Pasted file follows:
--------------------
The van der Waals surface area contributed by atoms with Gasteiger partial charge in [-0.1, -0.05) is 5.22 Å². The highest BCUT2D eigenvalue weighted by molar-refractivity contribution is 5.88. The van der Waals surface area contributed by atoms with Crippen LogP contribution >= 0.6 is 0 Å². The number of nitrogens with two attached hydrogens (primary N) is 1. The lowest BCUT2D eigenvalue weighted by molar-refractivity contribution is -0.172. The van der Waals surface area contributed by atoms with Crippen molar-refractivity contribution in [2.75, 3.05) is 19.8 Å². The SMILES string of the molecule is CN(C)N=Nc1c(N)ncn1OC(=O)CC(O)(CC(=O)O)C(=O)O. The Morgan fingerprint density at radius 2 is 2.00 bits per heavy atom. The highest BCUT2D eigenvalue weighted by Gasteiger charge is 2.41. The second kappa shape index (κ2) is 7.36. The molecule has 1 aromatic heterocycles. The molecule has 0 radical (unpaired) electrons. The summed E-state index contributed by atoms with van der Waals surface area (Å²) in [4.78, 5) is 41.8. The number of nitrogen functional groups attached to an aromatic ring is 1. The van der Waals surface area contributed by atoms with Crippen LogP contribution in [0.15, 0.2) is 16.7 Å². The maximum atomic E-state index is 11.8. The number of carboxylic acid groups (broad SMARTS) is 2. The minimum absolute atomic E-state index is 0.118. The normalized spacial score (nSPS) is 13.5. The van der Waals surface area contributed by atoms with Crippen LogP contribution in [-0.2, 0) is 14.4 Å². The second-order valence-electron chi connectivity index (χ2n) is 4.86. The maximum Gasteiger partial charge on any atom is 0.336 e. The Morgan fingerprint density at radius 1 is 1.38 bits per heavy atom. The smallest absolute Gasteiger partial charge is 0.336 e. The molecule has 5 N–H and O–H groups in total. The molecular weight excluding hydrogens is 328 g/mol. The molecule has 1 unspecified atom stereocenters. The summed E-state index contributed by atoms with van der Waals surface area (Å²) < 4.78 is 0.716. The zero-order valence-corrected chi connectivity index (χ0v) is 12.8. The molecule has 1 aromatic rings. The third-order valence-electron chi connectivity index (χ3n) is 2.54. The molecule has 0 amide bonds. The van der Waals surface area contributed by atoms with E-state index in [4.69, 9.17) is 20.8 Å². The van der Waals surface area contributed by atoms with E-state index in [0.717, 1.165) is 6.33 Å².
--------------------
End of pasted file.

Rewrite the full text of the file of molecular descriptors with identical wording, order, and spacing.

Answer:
The van der Waals surface area contributed by atoms with Gasteiger partial charge in [-0.1, -0.05) is 5.22 Å². The highest BCUT2D eigenvalue weighted by molar-refractivity contribution is 5.88. The van der Waals surface area contributed by atoms with Crippen LogP contribution >= 0.6 is 0 Å². The number of nitrogens with two attached hydrogens (primary N) is 1. The lowest BCUT2D eigenvalue weighted by molar-refractivity contribution is -0.172. The van der Waals surface area contributed by atoms with Crippen molar-refractivity contribution in [2.75, 3.05) is 19.8 Å². The SMILES string of the molecule is CN(C)N=Nc1c(N)ncn1OC(=O)CC(O)(CC(=O)O)C(=O)O. The Morgan fingerprint density at radius 2 is 2.00 bits per heavy atom. The highest BCUT2D eigenvalue weighted by Gasteiger charge is 2.41. The second kappa shape index (κ2) is 7.36. The molecule has 1 aromatic heterocycles. The molecule has 0 radical (unpaired) electrons. The summed E-state index contributed by atoms with van der Waals surface area (Å²) in [4.78, 5) is 41.8. The number of nitrogen functional groups attached to an aromatic ring is 1. The van der Waals surface area contributed by atoms with Crippen LogP contribution in [0.15, 0.2) is 16.7 Å². The maximum atomic E-state index is 11.8. The number of carboxylic acid groups (broad SMARTS) is 2. The minimum absolute atomic E-state index is 0.118. The normalized spacial score (nSPS) is 13.5. The van der Waals surface area contributed by atoms with Crippen LogP contribution in [-0.2, 0) is 14.4 Å². The second-order valence-electron chi connectivity index (χ2n) is 4.86. The maximum Gasteiger partial charge on any atom is 0.336 e. The Morgan fingerprint density at radius 1 is 1.38 bits per heavy atom. The smallest absolute Gasteiger partial charge is 0.336 e. The molecule has 5 N–H and O–H groups in total. The molecular weight excluding hydrogens is 328 g/mol. The molecule has 1 unspecified atom stereocenters. The summed E-state index contributed by atoms with van der Waals surface area (Å²) < 4.78 is 0.716. The zero-order valence-corrected chi connectivity index (χ0v) is 12.8. The molecule has 1 aromatic rings. The third-order valence-electron chi connectivity index (χ3n) is 2.54. The molecule has 0 amide bonds. The van der Waals surface area contributed by atoms with E-state index in [4.69, 9.17) is 20.8 Å². The van der Waals surface area contributed by atoms with E-state index in [0.717, 1.165) is 6.33 Å².